How I found my literary agent: Thanks, MWW

Note: This is the first of an occasional series about how I signed with my literary agent.

Last week, Midwest Writers Workshop (MWW) ran a Q&A with yours truly about how I met my literary agent, Savannah Brooks of KT Literary, through its Agent Fest last year.

To say I’m humbled by the write up isn’t enough. I’m flattered, giddy, and floored. Giggly, proud, and shocked. Curious, happy, and introspective.

You can find the full Q&A on MWW’s blog, but I want to pull out one of the Q’s, about how I met Savannah at last year’s MWW Agent Fest.

A truly candid shot from the Midwest Writers Workshop conference I attended this summer. I can’t not comment on the size of my gas station pop bucket. (Say you’re from the Midwest without saying you’re from the Midwest …)

In the series, I’ll share more details about what goes into the prep of finding an agent, but this seemed as good of a spot to kick off this occasional series as any:

MWW: Tell us about your writing success(es)!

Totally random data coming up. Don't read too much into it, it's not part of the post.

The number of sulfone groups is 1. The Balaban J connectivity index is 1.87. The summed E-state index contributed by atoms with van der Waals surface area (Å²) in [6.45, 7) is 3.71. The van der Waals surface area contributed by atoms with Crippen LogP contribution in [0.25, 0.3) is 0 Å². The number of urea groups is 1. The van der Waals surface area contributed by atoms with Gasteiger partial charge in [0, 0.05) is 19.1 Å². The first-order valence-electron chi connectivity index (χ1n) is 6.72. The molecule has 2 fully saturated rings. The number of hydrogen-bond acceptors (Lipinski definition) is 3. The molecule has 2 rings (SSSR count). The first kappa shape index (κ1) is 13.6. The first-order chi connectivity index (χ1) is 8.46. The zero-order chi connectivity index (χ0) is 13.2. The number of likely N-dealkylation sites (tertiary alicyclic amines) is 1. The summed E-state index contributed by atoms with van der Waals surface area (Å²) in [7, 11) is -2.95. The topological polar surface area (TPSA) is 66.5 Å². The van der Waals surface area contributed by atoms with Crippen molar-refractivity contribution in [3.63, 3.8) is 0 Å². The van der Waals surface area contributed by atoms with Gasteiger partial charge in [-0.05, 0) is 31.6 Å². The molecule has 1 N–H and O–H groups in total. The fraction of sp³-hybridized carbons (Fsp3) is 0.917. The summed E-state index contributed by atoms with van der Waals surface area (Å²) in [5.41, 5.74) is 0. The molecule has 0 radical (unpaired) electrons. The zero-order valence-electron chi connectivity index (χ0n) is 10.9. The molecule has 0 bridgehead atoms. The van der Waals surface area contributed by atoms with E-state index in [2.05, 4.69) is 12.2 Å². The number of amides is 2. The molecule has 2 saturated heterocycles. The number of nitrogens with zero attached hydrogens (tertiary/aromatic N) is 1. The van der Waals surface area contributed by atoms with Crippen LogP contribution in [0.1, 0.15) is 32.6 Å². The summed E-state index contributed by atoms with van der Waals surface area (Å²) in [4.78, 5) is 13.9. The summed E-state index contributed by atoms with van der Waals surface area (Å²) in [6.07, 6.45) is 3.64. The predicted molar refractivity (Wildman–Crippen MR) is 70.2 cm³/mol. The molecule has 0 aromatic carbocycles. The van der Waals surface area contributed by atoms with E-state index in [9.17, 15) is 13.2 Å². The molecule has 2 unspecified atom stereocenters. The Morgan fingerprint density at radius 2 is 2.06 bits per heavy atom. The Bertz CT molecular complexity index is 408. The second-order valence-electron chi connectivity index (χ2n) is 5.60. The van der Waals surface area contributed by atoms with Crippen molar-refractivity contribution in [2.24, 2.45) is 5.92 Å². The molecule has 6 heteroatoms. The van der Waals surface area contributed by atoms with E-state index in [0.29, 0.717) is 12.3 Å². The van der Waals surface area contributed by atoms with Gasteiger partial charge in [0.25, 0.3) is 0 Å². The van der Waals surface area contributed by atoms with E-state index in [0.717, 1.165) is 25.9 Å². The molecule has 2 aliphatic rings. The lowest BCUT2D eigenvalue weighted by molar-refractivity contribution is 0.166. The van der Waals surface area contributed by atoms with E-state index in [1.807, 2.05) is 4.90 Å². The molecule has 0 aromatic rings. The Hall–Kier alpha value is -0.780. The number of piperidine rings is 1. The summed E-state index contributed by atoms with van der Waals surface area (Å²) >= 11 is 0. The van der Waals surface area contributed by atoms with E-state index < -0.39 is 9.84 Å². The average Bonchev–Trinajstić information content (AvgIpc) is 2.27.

JYG: I found an agent through MWW Agent Fest last year!! I signed with Savannah Brooks of KT Literary this spring. I’m so embarrassed to say that this is how it went down but … I wasn’t even originally signed to pitch to Savannah. Her original manuscript wishlist focused on kid lit and YA, with selective contemporary fiction, so I opted to pitch to a trio of agents that named contemporary fiction as a focus. The first page of my novel was the first read on the first night of first-page reads (say that three times fast …) Savannah was one of the agents sitting in, and she laughed at the right spots and had such incredible feedback. She really got my story, which was a spectacular feeling. I sent her a private message during that Zoom call to thank her for her kind words (also apologizing in case I was making a faux pas–these were, after all, blind reads), and she encouraged me to pitch to her. I did, and she requested pages … and eventually the full manuscript … and at like 11 p.m. on a Wednesday night in April, I got that email that so many writers hope to get but never actually think is going to come. I burst into tears so hard, my husband was like “Good news or bad news? GOOD NEWS OR BAD???”

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